World number three Roger Federer said on Friday that he will keep improving his chip-and-charge “SABR” tactic as his surprise weapon in the run up to the 2016 season.
Short for “Sneak Attack by Roger”, it involves rushing towards the net at the moment of a second serve and chipping back the ball, shortening his opponent’s response time.
The Swiss 17-time Grand Slam winner, who was in Singapore for the International Premier Tennis League (IPTL), successfully employed it against Novak Djokovic at the Cincinnati final in August.
“I would love to keep trying it, now I have time to practise, so I am sure I will spend some time on that as well and see if... it’s something I should keep up,” said the 34-year-old.
“I am happy that it kind of worked, it was fun and it was all over the news, I thought it was quite exciting for me personally,” he said, giving credit to head coach Severin Luthi for the tactic.
Federer enters the 2016 season with a new coaching team after replacing his idol Stefan Edberg with a new assistant coach, Croatian Ivan Ljubijic.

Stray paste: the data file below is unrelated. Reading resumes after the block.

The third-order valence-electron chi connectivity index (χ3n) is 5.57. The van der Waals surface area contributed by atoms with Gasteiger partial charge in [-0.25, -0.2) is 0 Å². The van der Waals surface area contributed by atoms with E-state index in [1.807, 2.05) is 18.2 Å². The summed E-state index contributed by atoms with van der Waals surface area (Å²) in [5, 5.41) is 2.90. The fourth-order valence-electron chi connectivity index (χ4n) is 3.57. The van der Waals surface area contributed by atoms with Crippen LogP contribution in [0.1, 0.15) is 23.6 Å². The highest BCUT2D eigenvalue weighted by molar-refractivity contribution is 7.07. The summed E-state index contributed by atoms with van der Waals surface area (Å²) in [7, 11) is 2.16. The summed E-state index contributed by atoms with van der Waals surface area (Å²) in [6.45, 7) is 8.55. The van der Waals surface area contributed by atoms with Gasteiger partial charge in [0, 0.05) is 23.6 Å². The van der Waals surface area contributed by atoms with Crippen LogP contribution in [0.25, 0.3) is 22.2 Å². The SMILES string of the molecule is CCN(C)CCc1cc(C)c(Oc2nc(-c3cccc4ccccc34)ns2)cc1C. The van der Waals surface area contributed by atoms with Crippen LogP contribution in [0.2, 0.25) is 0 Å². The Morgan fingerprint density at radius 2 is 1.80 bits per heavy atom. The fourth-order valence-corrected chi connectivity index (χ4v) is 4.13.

“I’ll stay in touch with Stefan Edberg, he’s been a wonderful guy, an incredible inspiration and motivation for me,” said Federer.
“Unfortunately we won’t be working together as much anymore but he said he would like to come around for some tournaments and we’ll still be in touch,” he added.
Federer said earlier this month that Edberg had originally signed up as an assistant coach only for 2014.
Federer, who shows no sign of retiring and hopes to win his first ever Olympics singles gold in Rio 2016, said he was happy playing in the IPTL and hoped to return next year.
The IPTL, which was also played in Japan, The Philippines, India and Dubai, promotes a shortened, speeded-up version of the game that organisers say is more television friendly than the traditional format.